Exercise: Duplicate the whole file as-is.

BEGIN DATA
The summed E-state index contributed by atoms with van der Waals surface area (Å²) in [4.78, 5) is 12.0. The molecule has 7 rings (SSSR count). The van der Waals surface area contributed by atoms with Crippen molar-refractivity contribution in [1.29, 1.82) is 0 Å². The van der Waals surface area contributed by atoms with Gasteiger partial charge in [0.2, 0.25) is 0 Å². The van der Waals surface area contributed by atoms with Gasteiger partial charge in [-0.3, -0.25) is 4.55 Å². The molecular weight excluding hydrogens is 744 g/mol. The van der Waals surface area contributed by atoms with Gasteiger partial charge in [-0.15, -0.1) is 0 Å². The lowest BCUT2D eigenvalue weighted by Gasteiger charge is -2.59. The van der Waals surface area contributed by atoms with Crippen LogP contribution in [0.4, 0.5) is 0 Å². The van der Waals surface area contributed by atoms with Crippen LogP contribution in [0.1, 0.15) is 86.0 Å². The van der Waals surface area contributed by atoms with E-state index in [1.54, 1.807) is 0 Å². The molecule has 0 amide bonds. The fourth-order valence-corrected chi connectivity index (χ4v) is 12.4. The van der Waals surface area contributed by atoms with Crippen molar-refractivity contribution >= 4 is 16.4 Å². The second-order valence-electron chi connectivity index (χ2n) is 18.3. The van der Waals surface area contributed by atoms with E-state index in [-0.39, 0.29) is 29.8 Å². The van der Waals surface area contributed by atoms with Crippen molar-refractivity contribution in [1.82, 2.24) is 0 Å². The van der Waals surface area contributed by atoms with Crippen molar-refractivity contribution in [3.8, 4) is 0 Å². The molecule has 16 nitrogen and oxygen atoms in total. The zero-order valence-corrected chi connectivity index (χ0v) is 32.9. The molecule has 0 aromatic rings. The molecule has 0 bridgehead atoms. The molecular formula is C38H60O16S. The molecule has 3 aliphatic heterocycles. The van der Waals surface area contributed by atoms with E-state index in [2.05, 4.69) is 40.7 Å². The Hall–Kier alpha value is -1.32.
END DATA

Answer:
The summed E-state index contributed by atoms with van der Waals surface area (Å²) in [4.78, 5) is 12.0. The molecule has 7 rings (SSSR count). The van der Waals surface area contributed by atoms with Crippen molar-refractivity contribution in [1.29, 1.82) is 0 Å². The van der Waals surface area contributed by atoms with Gasteiger partial charge in [0.2, 0.25) is 0 Å². The van der Waals surface area contributed by atoms with Gasteiger partial charge in [-0.3, -0.25) is 4.55 Å². The molecular weight excluding hydrogens is 744 g/mol. The van der Waals surface area contributed by atoms with Gasteiger partial charge in [-0.15, -0.1) is 0 Å². The lowest BCUT2D eigenvalue weighted by Gasteiger charge is -2.59. The van der Waals surface area contributed by atoms with Crippen LogP contribution in [0.4, 0.5) is 0 Å². The van der Waals surface area contributed by atoms with Crippen LogP contribution in [0.1, 0.15) is 86.0 Å². The van der Waals surface area contributed by atoms with E-state index in [1.54, 1.807) is 0 Å². The molecule has 0 amide bonds. The fourth-order valence-corrected chi connectivity index (χ4v) is 12.4. The van der Waals surface area contributed by atoms with Crippen molar-refractivity contribution >= 4 is 16.4 Å². The second-order valence-electron chi connectivity index (χ2n) is 18.3. The van der Waals surface area contributed by atoms with E-state index in [-0.39, 0.29) is 29.8 Å². The van der Waals surface area contributed by atoms with Crippen molar-refractivity contribution in [1.82, 2.24) is 0 Å². The van der Waals surface area contributed by atoms with Crippen molar-refractivity contribution in [3.8, 4) is 0 Å². The molecule has 16 nitrogen and oxygen atoms in total. The zero-order valence-corrected chi connectivity index (χ0v) is 32.9. The molecule has 0 aromatic rings. The molecule has 0 bridgehead atoms. The molecular formula is C38H60O16S. The molecule has 3 aliphatic heterocycles. The van der Waals surface area contributed by atoms with E-state index in [2.05, 4.69) is 40.7 Å². The Hall–Kier alpha value is -1.32.